It felt like I did fool around with pretty much every ICF (IOmeter Configuration File) out there. Eventually I customized an ICF which was based on a ‘bursty OLTP (Online Transaction Processing)’ workload. OLTP database workloads seemed like a legit IO test as they are a good example of a workload in need of low latency, high availability on data and not so much high throughput.

So, the IO test consists of 2 workers with IO Analyzer using a raw VMDK residing on a iSCSI LUN using the default vSphere iSCSI software adapter. The VMDK has a size of 10GB representing the working set of my fictional application. I made sure my Synology was pretty much idle when performing the tests.

FVP is configured with policy ‘Write Back (Local host and 1 peer)‘ in order to meet the data availability ‘requirement’. I did test with the FVP policy set to write back with zero peers and noticed an improvement because no additional latency is created by writing cache data to the network peer(s). However, I believe this isn’t a configuration which will be used when accelerating an application in a enterprise environment.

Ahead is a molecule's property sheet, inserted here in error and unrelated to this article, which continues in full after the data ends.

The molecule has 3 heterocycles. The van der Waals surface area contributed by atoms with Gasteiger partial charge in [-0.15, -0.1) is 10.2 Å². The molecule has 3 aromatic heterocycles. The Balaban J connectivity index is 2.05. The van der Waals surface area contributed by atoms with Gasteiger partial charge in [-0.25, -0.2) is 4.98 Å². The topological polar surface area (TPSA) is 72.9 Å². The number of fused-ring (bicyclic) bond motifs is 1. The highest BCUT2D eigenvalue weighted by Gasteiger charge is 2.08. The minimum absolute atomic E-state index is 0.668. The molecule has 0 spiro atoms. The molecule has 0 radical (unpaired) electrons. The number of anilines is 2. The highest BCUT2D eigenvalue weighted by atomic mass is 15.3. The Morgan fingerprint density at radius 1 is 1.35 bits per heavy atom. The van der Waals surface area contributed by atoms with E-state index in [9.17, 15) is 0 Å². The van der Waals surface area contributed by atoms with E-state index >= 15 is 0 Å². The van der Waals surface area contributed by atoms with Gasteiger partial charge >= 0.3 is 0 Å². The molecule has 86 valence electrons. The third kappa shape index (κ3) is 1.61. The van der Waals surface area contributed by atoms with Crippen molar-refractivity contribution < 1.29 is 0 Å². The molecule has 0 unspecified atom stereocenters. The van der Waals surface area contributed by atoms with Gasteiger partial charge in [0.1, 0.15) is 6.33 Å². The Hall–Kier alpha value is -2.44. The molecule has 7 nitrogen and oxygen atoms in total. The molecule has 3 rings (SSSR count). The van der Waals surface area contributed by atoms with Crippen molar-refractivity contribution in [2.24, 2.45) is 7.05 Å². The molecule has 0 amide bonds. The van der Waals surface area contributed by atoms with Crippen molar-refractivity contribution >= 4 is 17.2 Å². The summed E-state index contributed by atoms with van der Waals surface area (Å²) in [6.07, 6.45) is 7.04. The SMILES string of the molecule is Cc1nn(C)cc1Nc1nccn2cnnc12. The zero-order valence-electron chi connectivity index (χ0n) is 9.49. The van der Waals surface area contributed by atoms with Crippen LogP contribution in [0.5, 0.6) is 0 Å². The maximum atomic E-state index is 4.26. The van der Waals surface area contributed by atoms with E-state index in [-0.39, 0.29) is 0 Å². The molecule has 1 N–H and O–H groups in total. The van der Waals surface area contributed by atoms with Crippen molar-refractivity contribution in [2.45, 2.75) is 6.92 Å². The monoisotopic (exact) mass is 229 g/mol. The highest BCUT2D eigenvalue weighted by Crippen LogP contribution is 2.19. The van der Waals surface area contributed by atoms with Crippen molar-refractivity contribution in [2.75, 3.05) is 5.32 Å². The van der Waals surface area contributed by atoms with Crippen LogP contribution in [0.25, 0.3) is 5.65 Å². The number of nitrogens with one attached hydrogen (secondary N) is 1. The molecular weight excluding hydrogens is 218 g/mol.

The 2 IO workers are configured with the specifications as listed below. The workers are run simultaneously during tests.

Write-worker Constant Write
Bursty Write Seq
Constant Write
Bursty Write Seq
Etc.
Read-worker Bursty Read
Constant Read
Bursty Read
Constant Read
Etc.

 

Constant Write = 8Kb 100% random write 1ms transfer delay 4 IOs burst length
Bursty Write Seq = 8Kb 100% sequential write 0ms transfer delay 1 IO burst length
Constant Read= 8Kb 100% random read 1ms transfer delay 32 IOs burst length
Bursty Read Seq = 8Kb 100% sequential read 0ms transfer delay 1 IO burst length

 

Results

I used the numbers given by ESXTOP, filtered out the useful numbers and did some excel work to create these graphs. The contents of these graphs could be compared to the PernixData FVP ‘VM observed‘ numbers.